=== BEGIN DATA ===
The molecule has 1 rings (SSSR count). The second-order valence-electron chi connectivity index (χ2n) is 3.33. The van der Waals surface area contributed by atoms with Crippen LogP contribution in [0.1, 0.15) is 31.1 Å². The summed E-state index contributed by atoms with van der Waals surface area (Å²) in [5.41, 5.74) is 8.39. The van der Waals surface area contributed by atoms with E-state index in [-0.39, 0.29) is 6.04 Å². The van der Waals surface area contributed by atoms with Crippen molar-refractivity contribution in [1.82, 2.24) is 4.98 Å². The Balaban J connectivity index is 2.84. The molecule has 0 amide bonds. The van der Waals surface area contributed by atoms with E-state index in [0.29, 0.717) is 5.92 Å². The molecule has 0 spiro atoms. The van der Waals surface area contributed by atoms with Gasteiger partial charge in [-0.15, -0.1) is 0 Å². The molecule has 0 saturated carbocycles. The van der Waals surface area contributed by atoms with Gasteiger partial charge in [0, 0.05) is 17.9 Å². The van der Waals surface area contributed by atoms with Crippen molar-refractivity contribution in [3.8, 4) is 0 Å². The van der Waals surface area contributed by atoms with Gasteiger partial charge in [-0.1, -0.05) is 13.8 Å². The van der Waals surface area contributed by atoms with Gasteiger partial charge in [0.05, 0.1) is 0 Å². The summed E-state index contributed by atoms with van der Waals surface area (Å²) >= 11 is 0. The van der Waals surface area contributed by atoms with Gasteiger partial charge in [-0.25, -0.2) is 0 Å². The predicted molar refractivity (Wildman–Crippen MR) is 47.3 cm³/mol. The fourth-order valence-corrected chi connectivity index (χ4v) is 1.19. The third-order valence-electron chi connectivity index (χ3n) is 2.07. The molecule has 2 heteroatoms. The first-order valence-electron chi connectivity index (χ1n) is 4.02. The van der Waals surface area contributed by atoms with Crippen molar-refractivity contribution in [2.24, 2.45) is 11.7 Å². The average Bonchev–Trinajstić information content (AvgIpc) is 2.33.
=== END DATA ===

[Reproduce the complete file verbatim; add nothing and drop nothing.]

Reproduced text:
The molecule has 1 rings (SSSR count). The second-order valence-electron chi connectivity index (χ2n) is 3.33. The van der Waals surface area contributed by atoms with Crippen LogP contribution in [0.1, 0.15) is 31.1 Å². The summed E-state index contributed by atoms with van der Waals surface area (Å²) in [5.41, 5.74) is 8.39. The van der Waals surface area contributed by atoms with E-state index in [-0.39, 0.29) is 6.04 Å². The van der Waals surface area contributed by atoms with Crippen molar-refractivity contribution in [1.82, 2.24) is 4.98 Å². The Balaban J connectivity index is 2.84. The molecule has 0 amide bonds. The van der Waals surface area contributed by atoms with E-state index in [0.29, 0.717) is 5.92 Å². The molecule has 0 spiro atoms. The van der Waals surface area contributed by atoms with Gasteiger partial charge in [-0.15, -0.1) is 0 Å². The molecule has 0 saturated carbocycles. The van der Waals surface area contributed by atoms with Gasteiger partial charge in [0, 0.05) is 17.9 Å². The van der Waals surface area contributed by atoms with Crippen molar-refractivity contribution in [3.8, 4) is 0 Å². The van der Waals surface area contributed by atoms with Gasteiger partial charge in [-0.1, -0.05) is 13.8 Å². The van der Waals surface area contributed by atoms with Gasteiger partial charge in [0.05, 0.1) is 0 Å². The summed E-state index contributed by atoms with van der Waals surface area (Å²) >= 11 is 0. The van der Waals surface area contributed by atoms with Gasteiger partial charge in [-0.25, -0.2) is 0 Å². The predicted molar refractivity (Wildman–Crippen MR) is 47.3 cm³/mol. The fourth-order valence-corrected chi connectivity index (χ4v) is 1.19. The third-order valence-electron chi connectivity index (χ3n) is 2.07. The molecule has 2 heteroatoms. The first-order valence-electron chi connectivity index (χ1n) is 4.02. The van der Waals surface area contributed by atoms with Crippen molar-refractivity contribution in [2.24, 2.45) is 11.7 Å². The average Bonchev–Trinajstić information content (AvgIpc) is 2.33.